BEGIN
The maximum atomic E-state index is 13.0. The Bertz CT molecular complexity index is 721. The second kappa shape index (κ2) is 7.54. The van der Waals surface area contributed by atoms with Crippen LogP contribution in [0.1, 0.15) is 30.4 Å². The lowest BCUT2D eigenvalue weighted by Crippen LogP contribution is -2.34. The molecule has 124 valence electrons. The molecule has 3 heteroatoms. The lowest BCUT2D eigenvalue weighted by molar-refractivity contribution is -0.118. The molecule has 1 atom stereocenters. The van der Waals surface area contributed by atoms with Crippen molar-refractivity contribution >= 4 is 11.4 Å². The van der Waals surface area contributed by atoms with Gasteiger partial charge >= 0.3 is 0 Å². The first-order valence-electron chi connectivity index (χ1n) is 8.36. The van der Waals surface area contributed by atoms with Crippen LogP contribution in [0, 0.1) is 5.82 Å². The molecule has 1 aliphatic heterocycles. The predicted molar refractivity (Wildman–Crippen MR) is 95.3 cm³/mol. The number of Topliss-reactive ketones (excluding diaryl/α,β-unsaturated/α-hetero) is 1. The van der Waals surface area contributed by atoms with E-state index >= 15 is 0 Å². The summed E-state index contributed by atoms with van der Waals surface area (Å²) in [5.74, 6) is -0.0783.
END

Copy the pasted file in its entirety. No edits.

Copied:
The maximum atomic E-state index is 13.0. The Bertz CT molecular complexity index is 721. The second kappa shape index (κ2) is 7.54. The van der Waals surface area contributed by atoms with Crippen LogP contribution in [0.1, 0.15) is 30.4 Å². The lowest BCUT2D eigenvalue weighted by Crippen LogP contribution is -2.34. The molecule has 124 valence electrons. The molecule has 3 heteroatoms. The lowest BCUT2D eigenvalue weighted by molar-refractivity contribution is -0.118. The molecule has 1 atom stereocenters. The van der Waals surface area contributed by atoms with Crippen molar-refractivity contribution >= 4 is 11.4 Å². The van der Waals surface area contributed by atoms with Gasteiger partial charge >= 0.3 is 0 Å². The first-order valence-electron chi connectivity index (χ1n) is 8.36. The van der Waals surface area contributed by atoms with Crippen LogP contribution in [0, 0.1) is 5.82 Å². The molecule has 1 aliphatic heterocycles. The predicted molar refractivity (Wildman–Crippen MR) is 95.3 cm³/mol. The number of Topliss-reactive ketones (excluding diaryl/α,β-unsaturated/α-hetero) is 1. The van der Waals surface area contributed by atoms with E-state index >= 15 is 0 Å². The summed E-state index contributed by atoms with van der Waals surface area (Å²) in [5.74, 6) is -0.0783.